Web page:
Nataliya Vitrenko

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Natalia Vitrenko, meeting in Alchevsk, Ukraine, September 2008

Nataliya Mikhailivna Vitrenko (Ukrainian: Натáлія Михáйлівна Вітрéнко) (born December 28, 1951 in Kiev) is a Ukrainian politician and scientist. She has a Ph.D in Statistics and Dr. of Social Sciences.

Presidential candidacy[edit]

She was a candidate in the 2004 Ukrainian presidential election, nominated by the Progressive Socialist Party of Ukraine, which she has chaired since 1996. In the Ukrainian parliamentary election, 2002 her party won 3.22% of the votes. She was a presidential candidate in 1999, when she won 11% of the votes to finish in 4th place. In the 2004 elections, however, she finished in fifth place and received less than 5% of the vote.

On October 2, 1999, Vitrenko was attacked and wounded following a campaign rally when two unknown assailants threw two hand grenades at a crowd gathered outside one of her campaign events.[1]

Natalia Vitrenko was again nominated by the Progressive Socialist Party of Ukraine as candidate for the Ukrainian presidential election, 2010[2] but the CECoU (Central Election Commission of Ukraine) refused to register her for failure to pay the required 2.5 million hryvnya nomination deposit. Vitrenko did not agree with the refusal, submitted a complaint to the judge and before his very eyes tore down the Ukrainian constitution as a protest. On November 11, 2009, Vitrenko said: "Ukraine is condemned either to collapse, or to make a revolution. To Ukrainian government, Constitution of Ukraine is nothing but toilet paper." Vitrenko's 1999 campaign was characterized by the Ukrainian Weekly as "fierce populism, nostalgia for the Soviet era, and strong anti-Western sentiments".[3]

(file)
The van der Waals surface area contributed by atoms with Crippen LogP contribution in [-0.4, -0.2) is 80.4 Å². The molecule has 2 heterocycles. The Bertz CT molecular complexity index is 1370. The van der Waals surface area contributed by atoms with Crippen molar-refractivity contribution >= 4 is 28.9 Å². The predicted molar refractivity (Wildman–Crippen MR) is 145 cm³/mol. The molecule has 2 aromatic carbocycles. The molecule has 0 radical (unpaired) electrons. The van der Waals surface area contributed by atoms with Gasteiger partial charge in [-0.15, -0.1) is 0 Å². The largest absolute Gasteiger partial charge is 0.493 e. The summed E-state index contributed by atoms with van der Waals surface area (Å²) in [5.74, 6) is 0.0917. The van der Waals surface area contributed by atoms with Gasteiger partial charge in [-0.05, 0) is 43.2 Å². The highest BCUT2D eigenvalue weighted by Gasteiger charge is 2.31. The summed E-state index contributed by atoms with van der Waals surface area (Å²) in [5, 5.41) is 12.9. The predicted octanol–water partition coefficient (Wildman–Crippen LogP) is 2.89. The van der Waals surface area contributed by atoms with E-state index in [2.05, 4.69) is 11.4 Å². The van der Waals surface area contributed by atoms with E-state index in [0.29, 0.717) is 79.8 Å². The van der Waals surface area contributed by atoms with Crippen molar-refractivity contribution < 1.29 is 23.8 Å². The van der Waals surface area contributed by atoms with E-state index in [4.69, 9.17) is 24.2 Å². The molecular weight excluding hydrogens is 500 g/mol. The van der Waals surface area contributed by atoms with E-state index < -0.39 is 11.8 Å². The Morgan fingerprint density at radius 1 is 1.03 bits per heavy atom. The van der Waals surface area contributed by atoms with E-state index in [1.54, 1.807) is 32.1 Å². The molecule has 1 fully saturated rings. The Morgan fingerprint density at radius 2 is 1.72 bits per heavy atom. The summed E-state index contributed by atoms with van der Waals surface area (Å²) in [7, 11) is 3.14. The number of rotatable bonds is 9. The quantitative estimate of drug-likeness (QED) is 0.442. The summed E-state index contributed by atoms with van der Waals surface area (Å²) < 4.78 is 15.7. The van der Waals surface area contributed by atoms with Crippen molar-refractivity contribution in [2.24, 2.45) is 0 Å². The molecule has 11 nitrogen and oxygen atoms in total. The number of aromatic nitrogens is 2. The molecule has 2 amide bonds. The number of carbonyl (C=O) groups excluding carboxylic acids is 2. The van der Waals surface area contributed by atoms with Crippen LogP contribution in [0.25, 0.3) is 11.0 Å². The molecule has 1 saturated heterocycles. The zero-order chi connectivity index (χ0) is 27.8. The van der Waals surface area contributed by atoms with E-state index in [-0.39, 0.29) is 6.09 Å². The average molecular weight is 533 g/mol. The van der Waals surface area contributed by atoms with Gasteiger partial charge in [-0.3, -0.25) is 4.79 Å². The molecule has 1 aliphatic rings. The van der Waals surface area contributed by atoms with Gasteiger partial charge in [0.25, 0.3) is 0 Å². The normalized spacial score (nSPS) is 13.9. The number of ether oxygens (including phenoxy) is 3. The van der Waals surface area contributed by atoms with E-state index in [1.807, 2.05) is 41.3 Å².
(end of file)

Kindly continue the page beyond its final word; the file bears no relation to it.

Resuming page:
Involvement with Lyndon LaRouche[edit]

Andrew Madison, writing in Vremya Novostei, said that Vitrenko's ideological foundations were partially American in origin, because along with the Marxism she was also influenced by the ideas of Lyndon LaRouche.[4] On her political website, Vitrenko says that she has very similar views to LaRouche on the sinister role of the International Monetary Fund and the dollarization of speculative capital, which she says has become a threat to humanity. She attended a conference in 1995 in Germany, organized by Lyndon LaRouche and Helga Zepp-LaRouche, which passed a "Memorandum of humanity" drafted by Vitrenko.[5]

Political position[edit]

Vitrenko is a member of the Eurasian Youth Union.[6]

Personal life[edit]

She is a mother of three children.

References[edit]

  1. ^ Maksymiuk, Jan,"Grenade Attack on Vitrenko lets genie out of the bottle," Ukrainian Weekly,[1] October 17, 1999
  2. ^ CEC registers two more candidates for Ukraine's president, Interfax-Ukraine (November 6, 2009)
  3. ^ Maksymiuk, Jan,"Grenade Attack on Vitrenko lets genie out of the bottle," Ukrainian Weekly,[2] October 17, 1999
  4. ^ Madison, Andrew, "Image of Women in Modern Politics,"[3] SMI.ru, March 11, 1999
  5. ^ Vitrenko.org
  6. ^ Romanian, Russian fascists ally against Ukraine, Moldova, Kyiv Post (August 10, 2009)

External links[edit]